On your marks

How the slowly-progressing epigenetics field is moving away from cancer

With less fanfare than the first two waves, a quiet rise in activity is driving a revival of interest in epigenetics, despite little progress in solving the fundamental challenges that have dogged the field from the start.

Although a host of new chromatin-regulators have been identified over the last five years, few of the targets have been touched by drug developers. Instead, preclinical innovation has been springboarding off positive clinical data by devising workarounds to selectively hit validated targets and explore uses for them beyond cancer (see "New Epigenetic Targets").

And while companies may be missing opportunities by not jumping on the new targets, preclinical progress in the field has clearly been sufficient to sustain enthusiasm among investors, who have been steadily backing new opportunities created out of the earlier waves.

In the last five years, at least 12 epigenetic companies have been formed, raising more than $428.5 million between them. Of those, nine are going after epigenetic targets already in the clinic, including HDACs and BET bromodomain proteins. Two have not disclosed targets and one is working on diagnostics based on epigenetic profiles (see "New Epigenetic Companies").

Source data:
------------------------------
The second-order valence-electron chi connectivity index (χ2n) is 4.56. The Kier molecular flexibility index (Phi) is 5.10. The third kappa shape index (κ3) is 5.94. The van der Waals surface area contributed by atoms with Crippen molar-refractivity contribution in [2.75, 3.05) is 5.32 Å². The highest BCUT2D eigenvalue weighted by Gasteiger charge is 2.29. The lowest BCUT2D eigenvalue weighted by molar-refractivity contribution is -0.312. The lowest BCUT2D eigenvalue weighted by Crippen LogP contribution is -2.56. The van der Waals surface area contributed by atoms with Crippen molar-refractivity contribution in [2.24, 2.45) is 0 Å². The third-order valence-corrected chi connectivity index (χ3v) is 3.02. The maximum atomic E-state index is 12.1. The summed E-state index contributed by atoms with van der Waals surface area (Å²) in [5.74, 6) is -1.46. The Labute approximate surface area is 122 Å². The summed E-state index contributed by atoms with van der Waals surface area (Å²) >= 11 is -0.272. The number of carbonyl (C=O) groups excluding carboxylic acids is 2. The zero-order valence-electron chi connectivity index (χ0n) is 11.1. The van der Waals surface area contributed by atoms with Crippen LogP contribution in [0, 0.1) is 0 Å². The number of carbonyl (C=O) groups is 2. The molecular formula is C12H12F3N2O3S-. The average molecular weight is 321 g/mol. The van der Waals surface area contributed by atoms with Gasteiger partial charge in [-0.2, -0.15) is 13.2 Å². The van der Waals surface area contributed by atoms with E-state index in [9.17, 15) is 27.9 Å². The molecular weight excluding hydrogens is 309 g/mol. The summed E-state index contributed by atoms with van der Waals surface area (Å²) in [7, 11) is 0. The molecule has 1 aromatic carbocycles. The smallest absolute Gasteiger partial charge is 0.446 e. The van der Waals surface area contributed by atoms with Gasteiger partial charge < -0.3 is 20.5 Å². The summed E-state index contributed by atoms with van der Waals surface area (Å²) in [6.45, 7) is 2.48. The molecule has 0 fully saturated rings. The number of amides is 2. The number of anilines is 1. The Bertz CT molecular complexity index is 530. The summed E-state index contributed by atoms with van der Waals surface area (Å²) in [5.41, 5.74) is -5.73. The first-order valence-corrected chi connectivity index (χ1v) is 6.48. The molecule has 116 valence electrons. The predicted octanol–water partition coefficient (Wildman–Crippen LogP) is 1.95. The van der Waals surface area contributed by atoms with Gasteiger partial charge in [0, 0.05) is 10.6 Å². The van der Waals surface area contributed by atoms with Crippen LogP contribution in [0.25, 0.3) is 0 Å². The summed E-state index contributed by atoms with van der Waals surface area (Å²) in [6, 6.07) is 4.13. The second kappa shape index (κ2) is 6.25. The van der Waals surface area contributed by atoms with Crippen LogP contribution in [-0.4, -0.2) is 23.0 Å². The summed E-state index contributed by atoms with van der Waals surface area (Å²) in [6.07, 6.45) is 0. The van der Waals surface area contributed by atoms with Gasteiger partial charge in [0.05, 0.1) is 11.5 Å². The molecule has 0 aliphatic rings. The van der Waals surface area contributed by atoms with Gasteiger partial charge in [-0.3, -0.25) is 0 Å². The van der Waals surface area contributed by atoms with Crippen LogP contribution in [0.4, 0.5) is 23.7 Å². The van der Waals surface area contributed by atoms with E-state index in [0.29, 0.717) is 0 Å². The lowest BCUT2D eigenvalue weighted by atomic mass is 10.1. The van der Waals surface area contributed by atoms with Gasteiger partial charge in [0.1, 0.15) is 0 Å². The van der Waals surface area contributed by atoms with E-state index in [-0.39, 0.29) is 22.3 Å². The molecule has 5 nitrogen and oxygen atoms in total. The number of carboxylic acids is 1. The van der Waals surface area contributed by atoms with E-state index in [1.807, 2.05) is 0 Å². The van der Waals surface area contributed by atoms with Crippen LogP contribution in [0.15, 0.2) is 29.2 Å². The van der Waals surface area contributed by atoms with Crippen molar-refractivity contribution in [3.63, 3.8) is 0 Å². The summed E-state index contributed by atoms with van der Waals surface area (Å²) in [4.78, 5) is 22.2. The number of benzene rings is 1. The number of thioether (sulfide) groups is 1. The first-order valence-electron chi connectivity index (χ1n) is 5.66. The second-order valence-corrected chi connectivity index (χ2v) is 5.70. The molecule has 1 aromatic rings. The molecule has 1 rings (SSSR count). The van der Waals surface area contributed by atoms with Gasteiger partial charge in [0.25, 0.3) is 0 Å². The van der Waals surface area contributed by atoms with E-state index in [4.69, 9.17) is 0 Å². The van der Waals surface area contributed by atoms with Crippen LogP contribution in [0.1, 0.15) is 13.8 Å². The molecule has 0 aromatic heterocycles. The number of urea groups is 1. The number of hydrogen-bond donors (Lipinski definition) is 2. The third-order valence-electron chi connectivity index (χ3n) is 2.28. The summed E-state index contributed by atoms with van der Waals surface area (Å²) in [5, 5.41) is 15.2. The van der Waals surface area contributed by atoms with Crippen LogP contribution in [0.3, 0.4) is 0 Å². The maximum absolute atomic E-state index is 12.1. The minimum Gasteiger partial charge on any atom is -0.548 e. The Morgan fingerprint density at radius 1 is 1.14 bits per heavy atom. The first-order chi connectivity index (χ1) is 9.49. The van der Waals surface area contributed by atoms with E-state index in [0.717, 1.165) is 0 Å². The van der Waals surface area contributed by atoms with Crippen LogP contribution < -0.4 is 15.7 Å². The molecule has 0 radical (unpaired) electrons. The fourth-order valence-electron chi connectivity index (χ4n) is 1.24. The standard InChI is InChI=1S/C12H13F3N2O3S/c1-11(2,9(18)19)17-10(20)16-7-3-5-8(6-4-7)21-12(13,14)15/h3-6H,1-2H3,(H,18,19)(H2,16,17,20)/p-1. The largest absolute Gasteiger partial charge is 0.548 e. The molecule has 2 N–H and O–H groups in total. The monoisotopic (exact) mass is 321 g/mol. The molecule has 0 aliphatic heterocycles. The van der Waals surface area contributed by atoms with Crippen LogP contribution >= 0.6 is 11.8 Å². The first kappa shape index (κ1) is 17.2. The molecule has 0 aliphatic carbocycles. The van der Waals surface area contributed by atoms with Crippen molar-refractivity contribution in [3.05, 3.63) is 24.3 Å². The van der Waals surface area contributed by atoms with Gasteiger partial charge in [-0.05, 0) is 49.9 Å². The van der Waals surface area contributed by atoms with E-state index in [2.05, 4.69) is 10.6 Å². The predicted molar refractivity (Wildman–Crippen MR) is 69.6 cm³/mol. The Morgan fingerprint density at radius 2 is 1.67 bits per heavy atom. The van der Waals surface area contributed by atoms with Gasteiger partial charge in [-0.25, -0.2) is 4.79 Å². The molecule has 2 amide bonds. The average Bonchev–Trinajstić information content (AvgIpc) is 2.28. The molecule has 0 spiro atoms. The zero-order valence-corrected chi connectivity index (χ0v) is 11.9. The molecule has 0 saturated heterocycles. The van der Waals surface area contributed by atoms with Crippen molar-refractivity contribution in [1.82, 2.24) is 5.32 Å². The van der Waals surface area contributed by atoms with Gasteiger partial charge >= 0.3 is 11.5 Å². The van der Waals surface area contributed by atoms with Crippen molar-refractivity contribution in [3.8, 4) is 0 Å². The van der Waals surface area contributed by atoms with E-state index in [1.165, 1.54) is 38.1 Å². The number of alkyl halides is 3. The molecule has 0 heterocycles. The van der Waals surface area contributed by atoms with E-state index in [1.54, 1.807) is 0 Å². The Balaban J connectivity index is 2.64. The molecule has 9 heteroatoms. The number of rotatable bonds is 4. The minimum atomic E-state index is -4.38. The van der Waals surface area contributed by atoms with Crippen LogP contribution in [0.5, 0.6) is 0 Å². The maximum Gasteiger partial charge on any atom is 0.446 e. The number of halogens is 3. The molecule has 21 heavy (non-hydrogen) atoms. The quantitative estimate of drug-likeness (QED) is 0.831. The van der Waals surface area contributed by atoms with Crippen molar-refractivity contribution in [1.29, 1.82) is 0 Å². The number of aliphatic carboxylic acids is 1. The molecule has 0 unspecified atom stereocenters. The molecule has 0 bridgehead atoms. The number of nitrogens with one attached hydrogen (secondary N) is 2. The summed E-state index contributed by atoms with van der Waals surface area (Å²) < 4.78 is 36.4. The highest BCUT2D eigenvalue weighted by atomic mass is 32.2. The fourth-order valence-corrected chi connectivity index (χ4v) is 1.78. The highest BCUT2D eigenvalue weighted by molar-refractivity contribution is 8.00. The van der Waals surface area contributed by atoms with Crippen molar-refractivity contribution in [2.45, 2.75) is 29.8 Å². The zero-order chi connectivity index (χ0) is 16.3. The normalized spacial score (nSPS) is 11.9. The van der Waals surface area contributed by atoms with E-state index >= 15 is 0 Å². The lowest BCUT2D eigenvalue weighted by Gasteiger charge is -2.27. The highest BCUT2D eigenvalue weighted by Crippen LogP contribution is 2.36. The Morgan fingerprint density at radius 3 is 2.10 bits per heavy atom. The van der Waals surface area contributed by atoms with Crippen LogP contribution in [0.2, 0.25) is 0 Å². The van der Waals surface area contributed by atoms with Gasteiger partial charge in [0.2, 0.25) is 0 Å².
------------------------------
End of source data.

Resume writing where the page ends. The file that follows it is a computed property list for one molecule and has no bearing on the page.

Approval of the first pan-HDAC inhibitor in 2006 launched the initial era of epigenetics; since then seven more pan-HDAC inhibitors have been approved and at least 30 more are in clinical development, along with the first isoform-selective versions, which should have less widespread effects across the genome.

The second epigenetics surge kicked off five years ago when BET bromodomain inhibitors were shown to have exceptional clinical efficacy in NUT midline carcinoma -- a rare genetic disease caused by rearrangement of the NUT gene that often results in generation of BRD-NUT fusion proteins. At least 11 BET inhibitors are now in the clinic for various cancers.

The advent of HDACs, and then BET bromodomain proteins, was met with broad enthusiasm, but the idea that regulating the agents that regulate gene expression could make major inroads into treating cancer proved harder than anticipated to realize.

In 2013, a collection of epigenetic experts at BioCentury’s SciBX Summit on Innovation in Drug Discovery & Development highlighted three key challenges for the field: determining which patients will respond to an epigenetic modulator, developing therapeutics selective for individual proteins within a family, and creating the tools that will help compile the mechanistic and biological information needed to solve the other two problems.

Those problems have

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